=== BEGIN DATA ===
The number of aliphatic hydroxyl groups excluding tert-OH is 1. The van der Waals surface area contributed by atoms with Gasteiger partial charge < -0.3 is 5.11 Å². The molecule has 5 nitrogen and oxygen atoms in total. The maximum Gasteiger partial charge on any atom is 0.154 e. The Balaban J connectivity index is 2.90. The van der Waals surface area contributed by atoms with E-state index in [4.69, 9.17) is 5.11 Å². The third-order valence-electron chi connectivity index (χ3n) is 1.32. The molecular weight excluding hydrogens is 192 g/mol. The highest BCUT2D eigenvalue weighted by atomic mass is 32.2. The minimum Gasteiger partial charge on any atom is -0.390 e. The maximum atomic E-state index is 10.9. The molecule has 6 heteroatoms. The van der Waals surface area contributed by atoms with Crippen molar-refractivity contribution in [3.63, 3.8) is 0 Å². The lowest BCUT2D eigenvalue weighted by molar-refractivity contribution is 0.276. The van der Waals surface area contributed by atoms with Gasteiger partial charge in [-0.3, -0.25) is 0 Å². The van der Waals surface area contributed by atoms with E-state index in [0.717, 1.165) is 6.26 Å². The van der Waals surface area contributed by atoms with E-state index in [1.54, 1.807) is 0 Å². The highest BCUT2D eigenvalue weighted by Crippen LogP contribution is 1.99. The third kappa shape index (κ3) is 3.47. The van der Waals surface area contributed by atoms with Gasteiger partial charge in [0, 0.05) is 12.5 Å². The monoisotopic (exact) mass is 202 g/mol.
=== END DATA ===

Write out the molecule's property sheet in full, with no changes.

The number of aliphatic hydroxyl groups excluding tert-OH is 1. The van der Waals surface area contributed by atoms with Gasteiger partial charge < -0.3 is 5.11 Å². The molecule has 5 nitrogen and oxygen atoms in total. The maximum Gasteiger partial charge on any atom is 0.154 e. The Balaban J connectivity index is 2.90. The van der Waals surface area contributed by atoms with E-state index in [4.69, 9.17) is 5.11 Å². The third-order valence-electron chi connectivity index (χ3n) is 1.32. The molecular weight excluding hydrogens is 192 g/mol. The highest BCUT2D eigenvalue weighted by atomic mass is 32.2. The minimum Gasteiger partial charge on any atom is -0.390 e. The maximum atomic E-state index is 10.9. The molecule has 6 heteroatoms. The van der Waals surface area contributed by atoms with Crippen molar-refractivity contribution in [3.63, 3.8) is 0 Å². The lowest BCUT2D eigenvalue weighted by molar-refractivity contribution is 0.276. The van der Waals surface area contributed by atoms with Gasteiger partial charge in [-0.3, -0.25) is 0 Å². The van der Waals surface area contributed by atoms with E-state index in [0.717, 1.165) is 6.26 Å². The van der Waals surface area contributed by atoms with E-state index in [1.54, 1.807) is 0 Å². The highest BCUT2D eigenvalue weighted by Crippen LogP contribution is 1.99. The third kappa shape index (κ3) is 3.47. The van der Waals surface area contributed by atoms with Gasteiger partial charge in [0, 0.05) is 12.5 Å². The monoisotopic (exact) mass is 202 g/mol.